The Internet and social media have a lower reach to the European population than television: 59% of the Europeans use the Internet, and 35% of them use online social networks every day or almost every day19. These relatively new media channels, to date, have attracted little research attention regarding their use as tools to improve awareness of tobacco harms, being used mostly for tobacco cessation initiatives23.

Young adults and those completing higher levels of education had significantly higher odds of being exposed to anti-smoking advertising on the Internet and social media than older participants and those with lower education level. This population group is also the one that uses the internet and social media the most19, while having the lowest knowledge of smoking risks. Therefore, future anti-smoking campaigns, in these channels, should focus on the young and highly educated adults regarding the outcomes and impacts intended to be achieved.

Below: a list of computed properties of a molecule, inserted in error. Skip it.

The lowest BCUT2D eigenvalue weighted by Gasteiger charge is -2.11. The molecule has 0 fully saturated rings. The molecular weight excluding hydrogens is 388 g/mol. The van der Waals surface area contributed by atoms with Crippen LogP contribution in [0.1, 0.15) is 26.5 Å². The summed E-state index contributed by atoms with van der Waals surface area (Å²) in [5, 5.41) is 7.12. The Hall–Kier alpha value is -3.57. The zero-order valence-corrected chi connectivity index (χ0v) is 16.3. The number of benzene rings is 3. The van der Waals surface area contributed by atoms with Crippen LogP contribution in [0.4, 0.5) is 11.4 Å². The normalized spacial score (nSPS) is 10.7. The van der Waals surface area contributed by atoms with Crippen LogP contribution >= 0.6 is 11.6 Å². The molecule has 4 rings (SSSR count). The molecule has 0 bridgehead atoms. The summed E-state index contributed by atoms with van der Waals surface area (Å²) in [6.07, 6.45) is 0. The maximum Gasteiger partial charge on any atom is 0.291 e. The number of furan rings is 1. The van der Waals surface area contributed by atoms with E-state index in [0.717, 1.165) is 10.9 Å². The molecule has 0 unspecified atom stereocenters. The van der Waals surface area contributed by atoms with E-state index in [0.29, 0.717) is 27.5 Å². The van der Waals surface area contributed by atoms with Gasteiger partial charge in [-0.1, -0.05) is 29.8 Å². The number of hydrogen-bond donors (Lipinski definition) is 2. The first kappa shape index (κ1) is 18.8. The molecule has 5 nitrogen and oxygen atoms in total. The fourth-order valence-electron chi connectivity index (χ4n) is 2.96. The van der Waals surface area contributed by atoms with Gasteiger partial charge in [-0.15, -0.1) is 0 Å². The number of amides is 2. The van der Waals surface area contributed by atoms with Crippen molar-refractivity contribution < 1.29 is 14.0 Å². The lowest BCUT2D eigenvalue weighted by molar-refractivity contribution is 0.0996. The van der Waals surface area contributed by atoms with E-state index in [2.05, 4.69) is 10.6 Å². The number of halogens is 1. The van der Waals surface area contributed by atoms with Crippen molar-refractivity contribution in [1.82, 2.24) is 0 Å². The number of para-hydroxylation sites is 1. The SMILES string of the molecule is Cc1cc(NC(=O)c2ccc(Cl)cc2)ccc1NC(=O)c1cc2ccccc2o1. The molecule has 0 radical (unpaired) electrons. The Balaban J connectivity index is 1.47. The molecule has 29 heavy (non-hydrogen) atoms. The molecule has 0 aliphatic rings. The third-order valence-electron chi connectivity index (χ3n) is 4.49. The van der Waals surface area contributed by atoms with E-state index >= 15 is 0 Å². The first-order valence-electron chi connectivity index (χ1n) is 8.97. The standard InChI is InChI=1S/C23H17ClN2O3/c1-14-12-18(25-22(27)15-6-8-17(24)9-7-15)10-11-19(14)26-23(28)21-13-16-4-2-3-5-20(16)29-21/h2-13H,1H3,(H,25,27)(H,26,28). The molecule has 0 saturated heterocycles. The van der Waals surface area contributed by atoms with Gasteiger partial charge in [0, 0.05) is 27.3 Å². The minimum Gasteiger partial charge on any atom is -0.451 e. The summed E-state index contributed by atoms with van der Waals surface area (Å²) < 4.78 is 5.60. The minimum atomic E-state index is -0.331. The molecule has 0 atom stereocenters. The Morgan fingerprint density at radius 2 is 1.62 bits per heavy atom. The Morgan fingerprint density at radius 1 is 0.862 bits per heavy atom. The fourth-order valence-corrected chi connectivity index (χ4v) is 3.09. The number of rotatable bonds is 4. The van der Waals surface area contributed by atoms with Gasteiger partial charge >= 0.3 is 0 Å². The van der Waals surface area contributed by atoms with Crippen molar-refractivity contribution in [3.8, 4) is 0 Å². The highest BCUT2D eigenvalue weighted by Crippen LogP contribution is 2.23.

Even though DE, PL and RO ran medium quality ASMMCs between 2014 and 2016, according to WHO68,2426, there were significant differences in all outcome measures evaluated between participants in these countries; with participants in RO reporting significantly higher odds of noticing anti-smoking advertising, of quit attempts, and of smoking risk knowledge, than participants in DE and PL.